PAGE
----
Well see, suppose you tell me there is a vector x let's just say x,

Okay? So vector allocates some good resources

x1, x2 up to xn among the end users competing against each other.

And I say, that this is a particular function, vector is that alpha fair

allocation, vector if here's the definition, okay.

If for any other feasible vector y or such y.

If I look at the difference for each user, Between getting something from x factor

versus getting from the y allocation. And then I normalize it by Exxon through

the power alpha. There's where the alpha comes in.

That's some kind of alpha parameterized normalization of the difference in

drifting away from x allocation to y allocation.

And then I look at the joint impact, the collective impact to all the users in the

system summing over r. If this summation which is a single

scaler, is negative, Okay?

Less than, equal to zero then I say, this vector x is alpha-fair vector.

Now, that's a mouthful for definition. Let's process it again.

We say a vector x is alpha-fair if for all any other feasible allocation y, you can't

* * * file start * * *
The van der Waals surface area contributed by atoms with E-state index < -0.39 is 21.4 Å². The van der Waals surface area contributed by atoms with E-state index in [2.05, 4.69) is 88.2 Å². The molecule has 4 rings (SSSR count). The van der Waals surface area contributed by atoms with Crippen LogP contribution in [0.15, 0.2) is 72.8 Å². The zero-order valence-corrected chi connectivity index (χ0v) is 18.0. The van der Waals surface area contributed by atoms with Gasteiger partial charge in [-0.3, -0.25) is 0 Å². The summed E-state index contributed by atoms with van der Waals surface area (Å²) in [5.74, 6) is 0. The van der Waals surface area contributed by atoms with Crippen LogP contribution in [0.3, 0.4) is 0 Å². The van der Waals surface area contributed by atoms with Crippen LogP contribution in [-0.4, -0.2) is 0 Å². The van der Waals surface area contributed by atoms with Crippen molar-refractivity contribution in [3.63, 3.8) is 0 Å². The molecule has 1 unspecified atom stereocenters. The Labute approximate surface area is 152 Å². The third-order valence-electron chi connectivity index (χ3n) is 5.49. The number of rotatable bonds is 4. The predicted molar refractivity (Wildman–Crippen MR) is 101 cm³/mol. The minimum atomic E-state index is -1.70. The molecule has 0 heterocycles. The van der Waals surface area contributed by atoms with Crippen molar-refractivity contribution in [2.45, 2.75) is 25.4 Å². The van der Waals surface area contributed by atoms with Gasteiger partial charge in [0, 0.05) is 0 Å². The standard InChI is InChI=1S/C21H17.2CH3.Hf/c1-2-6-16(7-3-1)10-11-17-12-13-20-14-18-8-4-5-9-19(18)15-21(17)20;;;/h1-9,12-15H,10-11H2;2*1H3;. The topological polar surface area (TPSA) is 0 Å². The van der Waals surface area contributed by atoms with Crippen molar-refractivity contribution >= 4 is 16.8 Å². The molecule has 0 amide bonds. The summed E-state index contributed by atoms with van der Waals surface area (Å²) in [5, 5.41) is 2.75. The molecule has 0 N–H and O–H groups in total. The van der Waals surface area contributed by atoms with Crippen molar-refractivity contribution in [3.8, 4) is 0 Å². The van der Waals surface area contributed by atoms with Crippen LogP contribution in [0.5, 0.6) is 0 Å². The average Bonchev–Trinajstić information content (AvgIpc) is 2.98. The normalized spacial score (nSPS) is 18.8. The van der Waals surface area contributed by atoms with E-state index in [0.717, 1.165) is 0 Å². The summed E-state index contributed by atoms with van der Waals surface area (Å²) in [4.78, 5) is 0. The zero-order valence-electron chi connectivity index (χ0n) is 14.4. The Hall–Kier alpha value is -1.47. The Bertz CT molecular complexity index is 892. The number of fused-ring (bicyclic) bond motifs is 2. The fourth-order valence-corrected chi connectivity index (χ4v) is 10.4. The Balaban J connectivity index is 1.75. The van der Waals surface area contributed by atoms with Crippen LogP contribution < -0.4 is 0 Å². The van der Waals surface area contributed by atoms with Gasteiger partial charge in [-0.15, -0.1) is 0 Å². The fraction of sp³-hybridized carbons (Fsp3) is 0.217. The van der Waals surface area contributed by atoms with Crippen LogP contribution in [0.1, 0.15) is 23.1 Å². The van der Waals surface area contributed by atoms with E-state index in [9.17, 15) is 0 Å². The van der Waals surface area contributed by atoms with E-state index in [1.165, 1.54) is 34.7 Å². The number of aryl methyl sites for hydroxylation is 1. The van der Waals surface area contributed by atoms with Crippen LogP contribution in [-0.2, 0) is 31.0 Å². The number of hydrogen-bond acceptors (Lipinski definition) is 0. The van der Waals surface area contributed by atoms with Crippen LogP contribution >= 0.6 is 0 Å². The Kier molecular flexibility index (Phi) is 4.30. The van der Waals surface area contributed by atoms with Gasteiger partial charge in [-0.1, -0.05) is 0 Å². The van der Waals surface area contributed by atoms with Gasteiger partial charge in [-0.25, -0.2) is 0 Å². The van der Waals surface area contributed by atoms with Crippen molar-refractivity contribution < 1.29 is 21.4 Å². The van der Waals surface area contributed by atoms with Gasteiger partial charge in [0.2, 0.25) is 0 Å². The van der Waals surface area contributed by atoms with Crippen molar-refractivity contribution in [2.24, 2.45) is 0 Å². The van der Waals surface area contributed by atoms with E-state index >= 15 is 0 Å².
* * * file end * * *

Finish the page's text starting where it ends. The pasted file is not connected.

give me an unfeasible allocation and ask me to compare, okay.

Any other feasible allocation y, if I look at the collective.

Alpha profit must normalize the drift from x2 such vector Y, is always a bad thing.

Okay, the sum is negative, then, I say this vector indeed is alpha fair

allocation. All right, now you can disagree with the

definition, but it turns out to be a useful definition and therefore a good

definition. So, what about our utility function?

This is a vector not a function. Well it turns out that without proving

this, we'll just state the, the result, it says, if you maximize the following

parameterized utility function parameterized by alpha, so I'm writing

alpha in the subscript for this utility function as a function of x.

If you maximize this function, what does it look like?

What is a branching definition? It looks like it's simply, x to the power

one minus alpha, over one minus alpha. If alpha is not one, okay.

If alpha is one, this denominator is not defined, but you can use Lapatel's rule,